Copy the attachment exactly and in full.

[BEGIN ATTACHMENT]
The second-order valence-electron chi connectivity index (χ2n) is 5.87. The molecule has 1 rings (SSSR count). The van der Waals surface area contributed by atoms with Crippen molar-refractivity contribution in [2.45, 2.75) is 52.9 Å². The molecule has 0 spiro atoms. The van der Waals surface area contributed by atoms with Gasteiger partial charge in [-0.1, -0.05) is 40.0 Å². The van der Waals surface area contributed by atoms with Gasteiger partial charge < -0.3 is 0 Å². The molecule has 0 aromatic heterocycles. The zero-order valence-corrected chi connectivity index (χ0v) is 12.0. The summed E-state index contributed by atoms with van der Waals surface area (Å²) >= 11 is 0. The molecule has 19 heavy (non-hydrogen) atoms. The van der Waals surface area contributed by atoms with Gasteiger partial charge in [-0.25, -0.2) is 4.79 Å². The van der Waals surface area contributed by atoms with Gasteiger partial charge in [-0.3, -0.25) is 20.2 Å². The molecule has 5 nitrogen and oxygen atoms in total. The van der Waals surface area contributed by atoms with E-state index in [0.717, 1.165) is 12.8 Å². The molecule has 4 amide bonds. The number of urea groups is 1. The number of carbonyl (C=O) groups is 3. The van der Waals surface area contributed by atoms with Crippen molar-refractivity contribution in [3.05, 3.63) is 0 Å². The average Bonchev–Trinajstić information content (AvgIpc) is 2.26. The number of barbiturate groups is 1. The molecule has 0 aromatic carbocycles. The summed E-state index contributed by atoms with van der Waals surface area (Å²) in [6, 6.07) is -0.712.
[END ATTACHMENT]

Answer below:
The second-order valence-electron chi connectivity index (χ2n) is 5.87. The molecule has 1 rings (SSSR count). The van der Waals surface area contributed by atoms with Crippen molar-refractivity contribution in [2.45, 2.75) is 52.9 Å². The molecule has 0 spiro atoms. The van der Waals surface area contributed by atoms with Gasteiger partial charge in [-0.1, -0.05) is 40.0 Å². The van der Waals surface area contributed by atoms with Gasteiger partial charge < -0.3 is 0 Å². The molecule has 0 aromatic heterocycles. The zero-order valence-corrected chi connectivity index (χ0v) is 12.0. The summed E-state index contributed by atoms with van der Waals surface area (Å²) >= 11 is 0. The molecule has 19 heavy (non-hydrogen) atoms. The van der Waals surface area contributed by atoms with Gasteiger partial charge in [-0.25, -0.2) is 4.79 Å². The van der Waals surface area contributed by atoms with Gasteiger partial charge in [-0.3, -0.25) is 20.2 Å². The molecule has 5 nitrogen and oxygen atoms in total. The van der Waals surface area contributed by atoms with E-state index in [0.717, 1.165) is 12.8 Å². The molecule has 4 amide bonds. The number of urea groups is 1. The number of carbonyl (C=O) groups is 3. The van der Waals surface area contributed by atoms with Crippen molar-refractivity contribution in [3.05, 3.63) is 0 Å². The average Bonchev–Trinajstić information content (AvgIpc) is 2.26. The number of barbiturate groups is 1. The molecule has 0 aromatic carbocycles. The summed E-state index contributed by atoms with van der Waals surface area (Å²) in [6, 6.07) is -0.712.